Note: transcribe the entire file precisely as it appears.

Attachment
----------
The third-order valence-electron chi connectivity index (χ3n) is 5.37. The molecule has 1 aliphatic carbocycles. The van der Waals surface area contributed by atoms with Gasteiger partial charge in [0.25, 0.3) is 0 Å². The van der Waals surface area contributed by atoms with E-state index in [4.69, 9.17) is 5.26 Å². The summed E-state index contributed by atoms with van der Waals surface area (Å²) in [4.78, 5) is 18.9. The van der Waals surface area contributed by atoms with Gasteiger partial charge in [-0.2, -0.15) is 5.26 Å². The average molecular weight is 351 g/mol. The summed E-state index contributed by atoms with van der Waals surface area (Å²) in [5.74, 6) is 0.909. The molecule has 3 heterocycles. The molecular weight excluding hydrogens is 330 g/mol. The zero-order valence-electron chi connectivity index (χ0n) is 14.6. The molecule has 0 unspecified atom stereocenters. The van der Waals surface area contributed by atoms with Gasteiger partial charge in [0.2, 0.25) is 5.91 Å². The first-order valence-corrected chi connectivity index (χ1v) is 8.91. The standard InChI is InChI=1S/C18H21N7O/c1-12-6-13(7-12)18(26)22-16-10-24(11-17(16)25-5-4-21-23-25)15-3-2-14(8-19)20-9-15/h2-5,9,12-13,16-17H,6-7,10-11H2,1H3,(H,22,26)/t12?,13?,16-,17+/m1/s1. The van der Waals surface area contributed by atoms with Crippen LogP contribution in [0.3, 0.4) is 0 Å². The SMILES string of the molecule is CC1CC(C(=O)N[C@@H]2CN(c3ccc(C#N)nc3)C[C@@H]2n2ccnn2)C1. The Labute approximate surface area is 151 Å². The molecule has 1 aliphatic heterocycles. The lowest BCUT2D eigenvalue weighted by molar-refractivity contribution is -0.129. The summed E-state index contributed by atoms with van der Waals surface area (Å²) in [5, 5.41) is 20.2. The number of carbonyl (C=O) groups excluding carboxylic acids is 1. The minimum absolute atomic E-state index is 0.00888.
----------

The third-order valence-electron chi connectivity index (χ3n) is 5.37. The molecule has 1 aliphatic carbocycles. The van der Waals surface area contributed by atoms with Gasteiger partial charge in [0.25, 0.3) is 0 Å². The van der Waals surface area contributed by atoms with E-state index in [4.69, 9.17) is 5.26 Å². The summed E-state index contributed by atoms with van der Waals surface area (Å²) in [4.78, 5) is 18.9. The van der Waals surface area contributed by atoms with Gasteiger partial charge in [-0.2, -0.15) is 5.26 Å². The average molecular weight is 351 g/mol. The summed E-state index contributed by atoms with van der Waals surface area (Å²) in [5.74, 6) is 0.909. The molecule has 3 heterocycles. The molecular weight excluding hydrogens is 330 g/mol. The zero-order valence-electron chi connectivity index (χ0n) is 14.6. The molecule has 0 unspecified atom stereocenters. The van der Waals surface area contributed by atoms with Gasteiger partial charge in [0.2, 0.25) is 5.91 Å². The first-order valence-corrected chi connectivity index (χ1v) is 8.91. The standard InChI is InChI=1S/C18H21N7O/c1-12-6-13(7-12)18(26)22-16-10-24(11-17(16)25-5-4-21-23-25)15-3-2-14(8-19)20-9-15/h2-5,9,12-13,16-17H,6-7,10-11H2,1H3,(H,22,26)/t12?,13?,16-,17+/m1/s1. The van der Waals surface area contributed by atoms with Crippen LogP contribution in [0.3, 0.4) is 0 Å². The SMILES string of the molecule is CC1CC(C(=O)N[C@@H]2CN(c3ccc(C#N)nc3)C[C@@H]2n2ccnn2)C1. The Labute approximate surface area is 151 Å². The molecule has 1 aliphatic heterocycles. The lowest BCUT2D eigenvalue weighted by molar-refractivity contribution is -0.129. The summed E-state index contributed by atoms with van der Waals surface area (Å²) in [5, 5.41) is 20.2. The number of carbonyl (C=O) groups excluding carboxylic acids is 1. The minimum absolute atomic E-state index is 0.00888.